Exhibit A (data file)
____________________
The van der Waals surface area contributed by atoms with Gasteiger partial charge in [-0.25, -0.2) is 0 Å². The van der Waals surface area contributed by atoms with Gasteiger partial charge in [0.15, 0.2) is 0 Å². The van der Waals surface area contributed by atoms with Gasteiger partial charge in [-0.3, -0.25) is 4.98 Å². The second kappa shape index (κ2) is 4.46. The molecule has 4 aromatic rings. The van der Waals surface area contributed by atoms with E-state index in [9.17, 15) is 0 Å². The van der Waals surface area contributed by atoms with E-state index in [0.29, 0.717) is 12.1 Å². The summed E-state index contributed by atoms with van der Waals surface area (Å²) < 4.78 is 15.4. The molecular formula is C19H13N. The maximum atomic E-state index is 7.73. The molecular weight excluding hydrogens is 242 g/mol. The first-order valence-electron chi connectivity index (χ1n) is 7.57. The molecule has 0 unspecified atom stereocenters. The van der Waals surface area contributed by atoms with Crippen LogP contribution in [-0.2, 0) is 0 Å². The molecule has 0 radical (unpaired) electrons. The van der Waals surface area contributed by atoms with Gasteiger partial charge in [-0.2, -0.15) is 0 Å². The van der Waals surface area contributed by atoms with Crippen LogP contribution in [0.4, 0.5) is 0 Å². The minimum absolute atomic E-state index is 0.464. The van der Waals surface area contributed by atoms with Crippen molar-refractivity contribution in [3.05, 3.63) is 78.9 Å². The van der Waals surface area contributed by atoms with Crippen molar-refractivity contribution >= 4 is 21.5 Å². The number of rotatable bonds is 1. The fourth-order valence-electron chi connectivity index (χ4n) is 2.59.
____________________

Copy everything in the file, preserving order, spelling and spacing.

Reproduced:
The van der Waals surface area contributed by atoms with Gasteiger partial charge in [-0.25, -0.2) is 0 Å². The van der Waals surface area contributed by atoms with Gasteiger partial charge in [0.15, 0.2) is 0 Å². The van der Waals surface area contributed by atoms with Gasteiger partial charge in [-0.3, -0.25) is 4.98 Å². The second kappa shape index (κ2) is 4.46. The molecule has 4 aromatic rings. The van der Waals surface area contributed by atoms with E-state index in [9.17, 15) is 0 Å². The van der Waals surface area contributed by atoms with E-state index in [0.29, 0.717) is 12.1 Å². The summed E-state index contributed by atoms with van der Waals surface area (Å²) < 4.78 is 15.4. The molecular formula is C19H13N. The maximum atomic E-state index is 7.73. The molecular weight excluding hydrogens is 242 g/mol. The first-order valence-electron chi connectivity index (χ1n) is 7.57. The molecule has 0 unspecified atom stereocenters. The van der Waals surface area contributed by atoms with Crippen LogP contribution in [-0.2, 0) is 0 Å². The molecule has 0 radical (unpaired) electrons. The van der Waals surface area contributed by atoms with Gasteiger partial charge in [-0.2, -0.15) is 0 Å². The van der Waals surface area contributed by atoms with Crippen LogP contribution in [0.4, 0.5) is 0 Å². The minimum absolute atomic E-state index is 0.464. The van der Waals surface area contributed by atoms with Crippen molar-refractivity contribution in [3.05, 3.63) is 78.9 Å². The van der Waals surface area contributed by atoms with Crippen molar-refractivity contribution >= 4 is 21.5 Å². The number of rotatable bonds is 1. The fourth-order valence-electron chi connectivity index (χ4n) is 2.59.